“Looking at the first few releases on Black Swan, I think Pace was hoping his own taste in music was going to be the way forward,” Berresford says. “Almost semi-classical music, together with spirituals and popular songs of a more sentimental nature. I don't think for a moment he considered Mamie Smith's blues song success to be anything but another opportunity.”
Fletcher Henderson was disappointed with the Crippen record, saying it “had not been done in blues style”, but it sold well enough to prompt competing cover versions from both Columbia and Okeh. No-one was rushing out cover versions of Hughes' or Clark's songs, which must have given Pace an early hint that Black Swan might not end up developing in quite the way he'd hoped. He wasn't ready to give up his plans to elevate black people's tastes just yet, but it was already clear that blues records were going to be essential to the company's survival.
Right from the beginning, Pace promoted Black Swan as: “The only phonograph company owned and controlled by coloured people”. It's discs were, he added: “The only records using exclusively negro voices and musicians”. These words appeared on Black Swan's very first advertisement, and Pace continued to make the same point throughout the company's life. At a time when blues records were routinely promoted with crude cartoons showing the worst racial caricatures, Black Swan's sleeves stood out too. Dignified blocks of type not only flagged up the company's black ownership, but also stressed the high level of craftsmanship its engineers employed.
“It's made very clear from the sleeve that you're buying a product which is well-crafted and well-produced,” Berresford says. “The only difference being that these records are made by black artists, pressed by black craftsmen and sold by a black record company to black record buyers. If you compare that to Paramount and Okeh, their ads use the worst possible racial stereotypes. You see these big-lipped, white-lipped, bulging-eyed faces, which pander to the white stereotype at the time of black people. It's quite amazing that they used this on their race records sleeves, which were sold exclusively to black people.”
Okeh had been the first of the white labels to launch its own specialist imprint for black artists - known at the time as a “race records” label - which aimed to avoid trouble from distributors by bundling all of Okeh's black singers and musicians into a corral of their own. Not everyone who bought those records would be black, but that was definitely the core market Okeh had in mind. As Pace contemplated his first set of Black Swan sales figures, Paramount and Columbia were already preparing to set up race labels of their own, and to promote those labels with an advertising budget Pace could not hope to match. Fortunately, his first big hit was just around the corner.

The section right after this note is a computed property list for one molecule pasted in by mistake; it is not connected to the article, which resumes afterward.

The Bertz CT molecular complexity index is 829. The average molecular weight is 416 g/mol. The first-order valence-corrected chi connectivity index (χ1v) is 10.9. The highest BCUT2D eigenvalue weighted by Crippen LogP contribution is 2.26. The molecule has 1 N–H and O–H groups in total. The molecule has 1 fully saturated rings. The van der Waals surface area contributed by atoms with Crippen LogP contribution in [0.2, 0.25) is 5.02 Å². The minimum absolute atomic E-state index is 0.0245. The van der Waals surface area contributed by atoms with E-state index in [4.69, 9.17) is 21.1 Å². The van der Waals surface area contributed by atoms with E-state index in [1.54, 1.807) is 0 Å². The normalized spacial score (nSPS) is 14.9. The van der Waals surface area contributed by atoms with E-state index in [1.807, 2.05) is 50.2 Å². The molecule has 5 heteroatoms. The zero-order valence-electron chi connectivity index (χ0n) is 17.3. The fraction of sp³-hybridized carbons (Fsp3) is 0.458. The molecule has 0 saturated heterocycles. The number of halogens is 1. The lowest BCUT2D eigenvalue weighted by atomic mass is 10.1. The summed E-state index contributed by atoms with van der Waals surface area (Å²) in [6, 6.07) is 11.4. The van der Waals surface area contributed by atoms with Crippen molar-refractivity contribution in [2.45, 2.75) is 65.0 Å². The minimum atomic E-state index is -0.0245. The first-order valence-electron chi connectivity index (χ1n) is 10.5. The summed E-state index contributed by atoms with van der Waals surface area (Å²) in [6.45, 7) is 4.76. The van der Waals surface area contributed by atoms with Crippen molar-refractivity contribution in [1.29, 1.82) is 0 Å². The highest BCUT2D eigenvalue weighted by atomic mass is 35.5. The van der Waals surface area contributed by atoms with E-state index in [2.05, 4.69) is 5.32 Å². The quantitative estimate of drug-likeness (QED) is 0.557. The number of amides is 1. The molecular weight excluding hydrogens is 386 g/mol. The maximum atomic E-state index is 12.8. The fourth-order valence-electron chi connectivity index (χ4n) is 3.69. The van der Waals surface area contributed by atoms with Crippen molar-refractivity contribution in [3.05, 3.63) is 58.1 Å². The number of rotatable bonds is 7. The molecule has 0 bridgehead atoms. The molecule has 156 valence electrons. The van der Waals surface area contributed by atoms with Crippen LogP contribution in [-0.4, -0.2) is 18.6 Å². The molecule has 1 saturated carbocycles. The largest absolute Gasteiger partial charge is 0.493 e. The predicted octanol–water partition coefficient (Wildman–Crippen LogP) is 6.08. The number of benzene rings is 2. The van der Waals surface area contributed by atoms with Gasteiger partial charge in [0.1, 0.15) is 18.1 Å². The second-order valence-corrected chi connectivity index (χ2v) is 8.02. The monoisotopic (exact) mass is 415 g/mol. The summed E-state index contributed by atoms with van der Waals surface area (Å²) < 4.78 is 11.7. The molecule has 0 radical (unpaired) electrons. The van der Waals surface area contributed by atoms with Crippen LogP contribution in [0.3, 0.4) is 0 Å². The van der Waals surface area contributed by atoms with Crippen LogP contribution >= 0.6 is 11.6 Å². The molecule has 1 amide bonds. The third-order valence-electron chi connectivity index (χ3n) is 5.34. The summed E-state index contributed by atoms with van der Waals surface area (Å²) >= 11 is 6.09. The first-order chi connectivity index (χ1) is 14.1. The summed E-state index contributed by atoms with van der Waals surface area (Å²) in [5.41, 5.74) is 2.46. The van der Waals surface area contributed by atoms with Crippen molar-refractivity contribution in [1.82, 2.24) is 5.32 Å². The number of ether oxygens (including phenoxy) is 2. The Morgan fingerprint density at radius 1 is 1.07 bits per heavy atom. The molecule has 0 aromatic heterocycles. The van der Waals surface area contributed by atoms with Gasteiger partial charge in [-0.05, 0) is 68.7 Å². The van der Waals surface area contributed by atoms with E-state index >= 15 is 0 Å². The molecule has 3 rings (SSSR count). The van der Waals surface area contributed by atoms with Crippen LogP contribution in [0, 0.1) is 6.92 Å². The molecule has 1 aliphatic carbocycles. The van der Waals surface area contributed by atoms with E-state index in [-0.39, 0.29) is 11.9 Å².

Soon after recording Blind Man's Blues, Pace made a business trip to Atlantic City, where a friend suggested he hear a cabaret singer called Ethel Waters perform. Waters, then in her mid-twenties, had toured on the black vaudeville circuit, and Pace was impressed enough to offer her a deal with Black Swan. That's Pace's version of events anyway: Henderson claims to have discovered Waters himself at a Harlem nightclub, while Waters said it was a freelance talent scout who suggested she contact Black Swan.
Whatever the truth of the matter, Waters turned up in March 1921 at Black Swan's studio on West 138th Street. This was a tiny room with a serving hatch cut into one wall, where engineers placed a recording horn like those seen in the His Master's Voice ads. Everyone sang or played into the horn, which cut their music directly into a spinning wax master disc next door. This produced a long, curly shaving of discarded wax, which engineers would periodically sweep to the floor. Alberta Hunter, who would record in this room a few months after Waters, later recalled the great care which everyone at Black Swan took to ensure they got a good recording (10).
Waters' March 1921 session began with an argument between Pace and Henderson over whether she should sing popular or “cultural” numbers. “They eventually decided on popular, and I asked $100 for making the record,” Waters later wrote. “I was still only getting $35 a week and tips, so $100 seemed quite a lump sum to me. Mr Pace paid me the $100 and that first Black Swan record I made had Down Home Blues on one side and Oh Daddy on the other. It proved a great success, a best seller among both white and coloured, and it got Black Swan out of the red” (11).
“Pace liked Waters' voice very much,” says Hurwitt. “It was very light and sweet. It was not the heavy, growly sort of a voice which Bessie Smith had. So I think he found an artist who was sort of stylistically half way between what he liked and what the public might accept. And he struck gold with that.”
Down Home Blues turned out to be not only Black Swan's first genuine blues release, but also the company's first big seller. Pace claimed to have sold 500,000 copies of the record in its first six months - a figure which everyone agrees is a vast exaggeration - but even the more probable total of around 120,000 is impressive enough. Suddenly, Black Swan was in a whole new league.
“They couldn't have gone on much longer in their present state,” Berresford says. “In the first few months of trading, they were bringing in about $700 a month. After Ethel Waters came along and made her first record for them, they were bringing in $20,000 a month.”